July: Attended VONA retreat in Miami for writers of color and made so many more wonderful writer friends. Organized a second event and wrote a poem for King Pluto at the Science Talk on at the NC Museum of Natural Sciences. Took the Five-Day Poetry Challenge.

August: Not much writing but I did attend the poetry book club for Charles Wright. Read a poem at the 2015 Gospel Expo fundraiser for Johnson C. Smith University.

September: Read at Two Writers Walk Into a Bar one year after attending the event for the first time. Interviewed by Scott Fynboe for the SAFTACast.

October: Attended the West End Poetry Festival.

November: Started sorting and organizing my books for the big move!

December: Made my final poetic appearance before moving to Massachusetts at Living Poetry’s Holiday Chocolate Open Mic. My Mother’s Child chosen as one of Sundress Authors’ Picks for Best Reads of 2015.



Five-Day Poetry Challenge

Old paper grunge background - Challenge yourself

Five-Day Poetry Challenge – DONE!

The 5-day poetry challenge is a popular meme where you post one of your poems (preferably published) to your Facebook timeline then tag another poet to continue the challenge. Last week, I was double-tagged by poets Anna Weaver and Elizabeth Jackson. So in true double-life fashion, I decided to post two poems each day—one of my published poems around 9 am and one of my favorite poems about the working world around 5 pm.

I selected poems from the range of themes I tend to visit and revisit in my work:

  1. Work: “Twenty Questions for Black Professionals” from my chapbook, My Mother’s Child (Hyacinth Girl Press, 2015)
  2. Love & Longing: “The Truth about Fire” published in The Pedestal Magazine in 2012
  3. Planets & the Universe: “To Earth, From Mars” published in Construction Literary Magazine in 2014
  4. Family: “At Night I Dream of Trains” published in the Grief issue of When Women Waken in 2013
  5. Tango: “If I Could Love You Like Tango” published in the anthology, …and love…(Jacar Press, 2011)

For the poems about the working world, I picked two of my favorites that I’ve posted to the blog before as well as a few poems that showed work and workers in a more positive light.

  1. “White, White Collars” by Denis Johnson, from The Incognito Lounge, 1982
  2. “Drone” by Wanda Coleman, from African Sleeping Sickness, 1990
  3. “The Gulf” by Brian Brodeur, from The Missouri Review, Winter 2010
  4. “Coming Closer” by Philip Levine, from What Work Is, 1991
  5. “Domestic Work, 1937” by Natasha Trethewey, from Domestic Work, 1999

Here’s the last stanza from the Trethewey poem that always sticks with me.

She beats time on the rugs,
blows dust from the broom
like dandelion spores, each one
a wish for something better.

If you haven’t been tagged, start your own 5-day poetry challenge. I’d love to hear about it.

Chapbook Party!


On Friday, June 26th, I had the launch party for my chapbook, My Mother’s Child. Thanks to my tango-friend Mariana, I was able to have the party at Terra Nova Global Properties new office in downtown Durham. And my friend Janet provided the food, decorations, prosecco, and the real champagne glasses.



After a fabulous introduction by fellow Living Poetry organizer, Bartholomew Barker, I read a four poems from the chapbook and a few others I had written over the last two years. Many in the crowd had followed my April and November poem-a-day challenges and a few had never heard me read before. I’m so thankful to everyone who came out to support me and buy books.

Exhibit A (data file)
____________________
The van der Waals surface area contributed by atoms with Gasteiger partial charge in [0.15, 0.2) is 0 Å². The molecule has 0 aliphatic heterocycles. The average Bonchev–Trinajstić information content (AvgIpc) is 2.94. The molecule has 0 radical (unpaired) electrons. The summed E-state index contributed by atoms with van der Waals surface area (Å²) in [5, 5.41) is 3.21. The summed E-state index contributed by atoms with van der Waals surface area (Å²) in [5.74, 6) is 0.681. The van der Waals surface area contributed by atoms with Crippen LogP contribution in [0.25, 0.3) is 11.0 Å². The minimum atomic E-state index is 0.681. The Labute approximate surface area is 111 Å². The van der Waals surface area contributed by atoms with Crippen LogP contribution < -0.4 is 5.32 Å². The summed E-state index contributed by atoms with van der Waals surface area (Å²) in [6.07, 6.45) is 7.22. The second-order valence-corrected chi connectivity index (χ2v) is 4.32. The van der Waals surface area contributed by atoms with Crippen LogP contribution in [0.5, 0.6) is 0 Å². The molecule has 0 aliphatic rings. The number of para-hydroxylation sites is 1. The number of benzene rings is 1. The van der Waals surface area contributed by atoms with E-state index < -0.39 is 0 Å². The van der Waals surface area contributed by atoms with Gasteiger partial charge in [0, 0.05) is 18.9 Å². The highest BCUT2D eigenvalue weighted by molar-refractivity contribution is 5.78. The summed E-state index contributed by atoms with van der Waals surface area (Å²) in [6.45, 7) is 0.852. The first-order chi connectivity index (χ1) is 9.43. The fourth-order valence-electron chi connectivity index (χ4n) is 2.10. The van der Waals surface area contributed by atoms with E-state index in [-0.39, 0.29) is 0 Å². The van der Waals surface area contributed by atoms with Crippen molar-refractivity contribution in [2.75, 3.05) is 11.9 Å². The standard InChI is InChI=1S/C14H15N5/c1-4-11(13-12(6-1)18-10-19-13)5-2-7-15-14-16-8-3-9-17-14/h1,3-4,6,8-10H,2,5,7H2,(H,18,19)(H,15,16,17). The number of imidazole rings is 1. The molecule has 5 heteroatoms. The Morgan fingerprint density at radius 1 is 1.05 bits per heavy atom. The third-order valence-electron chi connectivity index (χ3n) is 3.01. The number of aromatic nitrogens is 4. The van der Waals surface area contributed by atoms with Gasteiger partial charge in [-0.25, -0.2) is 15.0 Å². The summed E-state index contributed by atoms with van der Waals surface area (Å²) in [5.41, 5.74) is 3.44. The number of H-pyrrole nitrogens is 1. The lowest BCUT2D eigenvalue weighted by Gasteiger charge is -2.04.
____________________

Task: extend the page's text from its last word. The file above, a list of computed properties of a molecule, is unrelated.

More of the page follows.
This gallery contains 15 photos


April 2015 Poem-a-Day Challenge, The End

2009 CalendarAs much as I love National Poetry Month, I always get to the point where I am DONE with writing poems. Unfortunately, I run of energy before April runs out of days. This year, I was mentally finished writing on April 25th, so I’m just happy to get all these poems done.


Day 27 – Looking Back

Red rocks reek of a time before
this river raged, when ocean waves kept the peace
with their rhythmic sway and the fish sang
lullabies through gaping mouths.


Day 28 – Matter/Anti-Matter

Apply heat to cause a burn,
a balling up into a rock-sized fist
of dust to be broken apart at will.


Day 29 – What Nobody Knows

She hadn’t moved away nor fallen
madly deeply for the Italian guy
from the housewarming party.


Day 30 – Bury the <Blank>

Seven years to get here, four more
to get the hang of the place
and bask in its bright orange glow.

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April 2015 Poem-a-Day Challenge, Week 4

ПечатьAs we say in the South, It’s getting down to the short rows! I’m at the point in the poem-a-day challenge where I don’t remember the poem I wrote yesterday because I’m so focused on finishing today’s poem and resting up before tomorrow’s prompt is posted. When my friends comment on poems I’ve written earlier in the month, I sometimes don’t remember writing it. The challenge keeps me in the moment of writing without the attachment that what I write has got to be good, finished, publishable, inspiring, <insert any other adjective here>. Which I guess, is part of the point.

Day 20 – My <Blank>

My eyes open before the early bird’s song
as if starting this job on the first day. After seven years,
I know the rhythm of this place like a child’s favorite lullaby,
can fall back in line like a soldier on his fourth tour.


Day 21 – What You Are (Not)

Born of the Atlantic
but I am nothing
like my mother.


Day 22 – Nature

The days grow long, my patience grows thin
The work you do to emerge from the ground is hidden


Day 23 – Historic

We call you by your first name as if we grew up
side by side on those red cushioned pews
in your daddy’s church


Day 24 – Moment

In the end, she did nothing
even though this was the time
she’d promised to do different.


Day 25 –  Across the Sea

A woman waiting
Her sister dying
Bleeding from eyes
Ears and nose.


Day 26 – Shakespearean Words

a frugal compromise
to end Lonely’s reign